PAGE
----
The New Cancer Treatment: James P. Allison and Tasuku Honjo

Ayesha Javid discusses the impact of Dr. James P. Allison and Dr. Tasuku Honjo’s findings in cancer therapy and research.

The term cancer is the uncontrolled proliferation and migration of cells spreading to the distant organs. In the global perspective, cancer is a major medical challenge, killing millions of people each year. The Nobel Assembly at Karolinska Institute awarded the 2018 Nobel Prize in Physiology or Medicine, jointly, to James P. Allison and Tasuku Honjo for establishing an entirely new principle for cancer therapy. According to their research, our immune system can be recruited in a way to fight against the cancer cells, consequently revolutionizing the entire therapeutics of the cancer.

There are three pillars in the cancer treatment: surgical removal, radiotherapy and chemotherapy. During the last 50 years, treatment of cancer has improved considerably, yet, every year, millions of people die of cancer. Hence, more types of treatment are desperately needed. Much research has been devoted to finding more treatment options for cancer, and one area of interest is harnessing one’s immune system to attack cancer cells.

Our immune system is comprised of a great diversity of cells and molecules, which protects us from infections. The fundamental property of this system is its ability to discriminate between ‘self’ and ‘non self.’ In our immune system, T cells are the soldiers that fight against all sorts of foreign invasions, such as bacteria and viruses. Research has shown that there are molecules on the surface of the T cell, called ‘brakes’, which, when pressed, prevent the T cell from performing its function. This is the reason that our immune system does not recognize the cancer cell as a foreign invader. One of the brakes is CTLA-4, discovered by Dr. Allison and his team. Allison developed an antibody for CTLA-4, which blocks the brake. As a result, T cells are released from the brake, become more active, and consequently attack the cancer cells. These key experiments showed spectacular results. The mice who were given this CTLA-4 antibody were cured from their cancer. A biotechnology company produced the human antibody against CTLA-4.  In 2011, after several successful human trials, treatment was approved for inoperable metastatic melanoma.

Meanwhile in Japan, several studies in this direction were already being performed. In 1992, Dr. Honjo discovered a new protein on the surface of a T cell, which he called PD-1. After several years of research, he concluded PD-1 also acted as a brake, similar to CTLA-4. He found out that PD-1 is also expressed on Antigen presenting cells and cancer cells. In order to scientifically prove that the blockade of this PD-1 brake by an anti- PD-1 antibody could also unleash the T-cell response against cancer, he performed various studies on malignant melanoma with liver metastasis in mice. The results showed that the mice had no metastasis after the antibody was introduced. Hence, he predicted that anti- PD-1 treatment might complement anti- CTLA-4 treatment. He also predicted that anti -PD-1 might give less side effects. Honjo then turned to pharmaceutical companies. An intensive program was started by other scientists mainly in the USA which gave similar and even more better results not only for melanoma patients but for other types of cancer as well. In 2014, Food and drug administration (FDA) approved the anti PDA-1 treatment for melanoma. In 2015, it was approved for lung and kidney cancer. Both of these studies gave birth to a new concept in immunotherapy called immune checkpoint inhibition.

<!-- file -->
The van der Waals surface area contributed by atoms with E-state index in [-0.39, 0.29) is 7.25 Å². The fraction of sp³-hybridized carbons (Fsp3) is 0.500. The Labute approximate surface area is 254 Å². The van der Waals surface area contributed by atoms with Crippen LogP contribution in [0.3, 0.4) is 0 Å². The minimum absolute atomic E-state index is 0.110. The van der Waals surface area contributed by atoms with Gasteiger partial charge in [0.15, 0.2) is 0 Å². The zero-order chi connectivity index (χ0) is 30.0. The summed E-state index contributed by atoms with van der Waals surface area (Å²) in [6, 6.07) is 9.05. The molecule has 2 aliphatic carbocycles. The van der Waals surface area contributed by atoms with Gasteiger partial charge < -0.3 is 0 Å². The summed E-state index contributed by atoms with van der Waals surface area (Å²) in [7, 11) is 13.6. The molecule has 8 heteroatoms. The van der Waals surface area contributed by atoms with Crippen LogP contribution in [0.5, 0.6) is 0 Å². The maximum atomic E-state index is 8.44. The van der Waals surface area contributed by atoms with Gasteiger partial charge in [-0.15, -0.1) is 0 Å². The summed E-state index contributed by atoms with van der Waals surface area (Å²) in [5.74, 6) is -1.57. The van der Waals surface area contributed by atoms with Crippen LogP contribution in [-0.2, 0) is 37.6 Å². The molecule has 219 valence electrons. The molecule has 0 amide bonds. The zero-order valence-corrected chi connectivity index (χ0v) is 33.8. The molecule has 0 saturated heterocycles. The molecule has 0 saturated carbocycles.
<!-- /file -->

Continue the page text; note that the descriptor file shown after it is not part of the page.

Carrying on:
These researches gave a completely new tool to add to the toolbox, thereby revitalizing the whole area of cancer treatment. All previous cancer treatment were directed against the tumor cells. This checkpoint inhibition therapy is unique as it is embarks that our inherent immune system can be used and directed against the cancer, hence providing treatment to a wide variety of tumors. The side effects of this therapy are manageable and reversible, giving a positive benefit risk balance.

Many different studies are working to find new checkpoints inhibitors. The future beholds a more individualized therapy of finding the right combination for the right cancer and for the right patients, thereby combining the conventional treatment options with this new therapy.

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